Whitey Herzog, Hall of Fame manager who led Cardinals to 1982 World Series title, dies at 92

Herzog was inducted into the Baseball Hall of Fame in 2010

Hall of Fame manager Whitey Herzog won three NL pennants and a World Series title with the St. Louis Cardinals. (AP Photo/Rusty Kennedy)

Whitey Herzog, the Hall of Fame manager who guided the 1982 St. Louis Cardinals to a World Series title, has died. He was 92.

“Whitey spent his last few days surrounded by his family," the Herzog family said in a statement released by the Cardinals. "We have so appreciated all of the prayers and support from friends who knew he was very ill. Although it is hard for us to say goodbye, his peaceful passing was a blessing for him."

“Whitey Herzog was one of the most accomplished managers of his generation and a consistent winner with both ‘I-70’ franchises," MLB commissioner Rob Manfred said in a statement. "He made a significant impact on the St. Louis Cardinals as both a manager and a general manager, with the Kansas City Royals as a manager and with the New York Mets in player development. Whitey’s Cardinals’ teams reached the World Series three times in the 1980s, winning the championship in 1982, by leaning on an identity of speed and defense that resonated with baseball fans across the world.

“On behalf of Major League Baseball, I extend my deepest condolences to Whitey’s family, his friends across the game and the fans of the Cardinals and the Royals.”

“On behalf of the entire St. Louis Cardinals organization, I would like to offer our condolences to the family and many friends of Whitey Herzog,” Cardinals chairman and CEO Bill DeWitt Jr. said. “Whitey and his teams played a big part in changing the direction of the Cardinals franchise in the early 1980s with an exciting style of play that would become known as 'Whitey Ball' throughout baseball. Whitey loved the Cardinals, their fans and St. Louis. He will be sorely missed.”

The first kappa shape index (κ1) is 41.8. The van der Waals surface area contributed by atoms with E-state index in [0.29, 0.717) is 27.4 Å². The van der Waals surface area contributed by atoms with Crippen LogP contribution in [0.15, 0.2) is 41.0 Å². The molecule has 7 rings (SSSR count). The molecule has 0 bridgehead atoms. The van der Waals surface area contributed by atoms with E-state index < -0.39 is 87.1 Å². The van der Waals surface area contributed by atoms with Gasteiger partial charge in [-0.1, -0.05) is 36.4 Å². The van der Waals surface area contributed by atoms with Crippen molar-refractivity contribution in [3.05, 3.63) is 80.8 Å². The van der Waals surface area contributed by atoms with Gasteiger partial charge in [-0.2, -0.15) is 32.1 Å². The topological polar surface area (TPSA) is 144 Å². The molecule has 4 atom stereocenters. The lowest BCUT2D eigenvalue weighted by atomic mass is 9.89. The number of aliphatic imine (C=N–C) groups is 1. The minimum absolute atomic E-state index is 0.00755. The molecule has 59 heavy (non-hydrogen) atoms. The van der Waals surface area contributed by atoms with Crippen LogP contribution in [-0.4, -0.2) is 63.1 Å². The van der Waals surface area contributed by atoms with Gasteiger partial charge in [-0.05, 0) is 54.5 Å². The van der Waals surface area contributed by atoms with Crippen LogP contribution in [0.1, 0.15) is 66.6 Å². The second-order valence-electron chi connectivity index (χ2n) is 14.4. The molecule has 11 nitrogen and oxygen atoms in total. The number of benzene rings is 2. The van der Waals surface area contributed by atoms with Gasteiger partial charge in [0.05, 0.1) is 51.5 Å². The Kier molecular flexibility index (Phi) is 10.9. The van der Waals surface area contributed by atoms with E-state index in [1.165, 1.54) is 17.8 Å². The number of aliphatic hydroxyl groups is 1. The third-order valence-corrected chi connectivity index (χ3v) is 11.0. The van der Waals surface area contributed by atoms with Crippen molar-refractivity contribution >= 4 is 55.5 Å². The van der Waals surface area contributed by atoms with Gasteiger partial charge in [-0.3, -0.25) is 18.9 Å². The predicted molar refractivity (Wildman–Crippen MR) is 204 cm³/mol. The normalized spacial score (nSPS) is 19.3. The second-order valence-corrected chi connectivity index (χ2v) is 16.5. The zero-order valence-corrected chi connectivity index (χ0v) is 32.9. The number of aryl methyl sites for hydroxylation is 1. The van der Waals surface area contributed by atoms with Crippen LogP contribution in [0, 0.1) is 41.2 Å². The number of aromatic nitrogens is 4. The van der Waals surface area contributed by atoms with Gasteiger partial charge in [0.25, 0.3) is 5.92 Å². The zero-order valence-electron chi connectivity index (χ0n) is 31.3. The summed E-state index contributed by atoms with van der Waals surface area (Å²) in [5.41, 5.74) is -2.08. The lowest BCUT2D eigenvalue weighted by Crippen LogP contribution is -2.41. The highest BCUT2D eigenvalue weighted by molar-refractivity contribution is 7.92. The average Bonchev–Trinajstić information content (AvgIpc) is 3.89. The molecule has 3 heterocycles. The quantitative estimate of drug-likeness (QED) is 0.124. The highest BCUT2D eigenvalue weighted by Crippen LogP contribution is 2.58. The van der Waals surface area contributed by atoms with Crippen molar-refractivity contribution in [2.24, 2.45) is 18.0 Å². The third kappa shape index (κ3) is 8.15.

Born Dorrel Norman Elvert Herzog, he was given the nickname "Whitey" by a MacAlester, Oklahoma, sportscaster due to his light blond hair. Before he was a manager, Herzog played for the Washington Senators, Kansas City Athletics, Baltimore Orioles and Detroit Tigers over seven years.

The start of his post-playing days saw Herzog serve as a scout for the Athletics and then as a third-base coach and later director of player development for the Mets. He was part of the organization when the "Amazin' Mets" won the World Series in 1969.

'Baseball has been good to me since I quit trying to play it'

After being passed over to replace Gil Hodges as Mets manager in 1972, Herzog moved on and took over as manager of the Texas Rangers. He was fired before season's end as the team accumulated 100 losses.

Herzog was hired in 1974 by the California Angels to coach first base and eventually took over as interim manager. One year later, he replaced Jack McKeon in the dugout as manager of the Royals, a role he held through 1979.

It was beginning in 1980 that Herzog found success as an MLB manager. He was hired by the Cardinals and adapted their playing style to the artificial turf at Busch Stadium. Speed on the base paths, quality fielding, timely hitting and reliable pitching became known as "Whiteyball," and it helped lead the franchise to a World Series title in 1982.

Herzog didn't just manage the Cardinals. He was also general manager from 1980 to '82 and helped acquire future Hall of Fame shortstop Ozzie Smith from the San Diego Padres. The Cardinals won two more National League pennants under Herzog — 1985 and 1987 — but fell in the World Series to the Royals and Minnesota Twins.

After a decade in charge, Herzog resigned as Cardinals manager on July 6, 1990, with a record of 822-728, a World Series title and three NL pennants in St. Louis.

"I came here in last place, and I leave here in last place. I left them right where I started," Herzog said after he resigned.

Herzog never managed again and finished with 1,281 careers wins with four teams. He won six division titles and was named NL Manager of the Year in 1985.

In 2009, Herzog was elected to the Baseball Hall of Fame via the Veterans' Committee, and he was inducted in July 2010. That same year, the Cardinals retired his No. 24, which had previously been worn by pitcher Rick Ankiel.

Four years later, Herzog was part of an inaugural 22-person class for the St. Louis Cardinals Hall of Fame Museum.